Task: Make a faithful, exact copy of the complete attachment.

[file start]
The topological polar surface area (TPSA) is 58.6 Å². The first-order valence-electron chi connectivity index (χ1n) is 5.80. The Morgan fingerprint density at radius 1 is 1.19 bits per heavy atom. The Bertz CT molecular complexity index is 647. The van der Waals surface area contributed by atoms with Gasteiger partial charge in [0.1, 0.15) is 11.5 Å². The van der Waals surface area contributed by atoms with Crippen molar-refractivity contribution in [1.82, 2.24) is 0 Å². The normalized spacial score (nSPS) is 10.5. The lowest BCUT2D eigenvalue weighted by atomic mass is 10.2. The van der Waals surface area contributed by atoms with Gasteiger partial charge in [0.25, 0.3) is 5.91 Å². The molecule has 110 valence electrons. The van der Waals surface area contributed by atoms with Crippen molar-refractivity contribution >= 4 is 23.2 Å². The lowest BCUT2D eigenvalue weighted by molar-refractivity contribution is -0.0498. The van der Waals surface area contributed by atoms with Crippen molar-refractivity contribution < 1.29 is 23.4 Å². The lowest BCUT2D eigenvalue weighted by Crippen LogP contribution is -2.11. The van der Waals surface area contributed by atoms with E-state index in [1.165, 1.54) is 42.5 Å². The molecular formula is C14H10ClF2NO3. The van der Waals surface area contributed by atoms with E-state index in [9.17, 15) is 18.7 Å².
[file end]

The topological polar surface area (TPSA) is 58.6 Å². The first-order valence-electron chi connectivity index (χ1n) is 5.80. The Morgan fingerprint density at radius 1 is 1.19 bits per heavy atom. The Bertz CT molecular complexity index is 647. The van der Waals surface area contributed by atoms with Gasteiger partial charge in [0.1, 0.15) is 11.5 Å². The van der Waals surface area contributed by atoms with Crippen molar-refractivity contribution in [1.82, 2.24) is 0 Å². The normalized spacial score (nSPS) is 10.5. The lowest BCUT2D eigenvalue weighted by atomic mass is 10.2. The van der Waals surface area contributed by atoms with Gasteiger partial charge in [0.25, 0.3) is 5.91 Å². The molecule has 110 valence electrons. The van der Waals surface area contributed by atoms with Crippen molar-refractivity contribution >= 4 is 23.2 Å². The lowest BCUT2D eigenvalue weighted by molar-refractivity contribution is -0.0498. The van der Waals surface area contributed by atoms with Crippen molar-refractivity contribution < 1.29 is 23.4 Å². The lowest BCUT2D eigenvalue weighted by Crippen LogP contribution is -2.11. The van der Waals surface area contributed by atoms with E-state index in [1.165, 1.54) is 42.5 Å². The molecular formula is C14H10ClF2NO3. The van der Waals surface area contributed by atoms with E-state index in [9.17, 15) is 18.7 Å².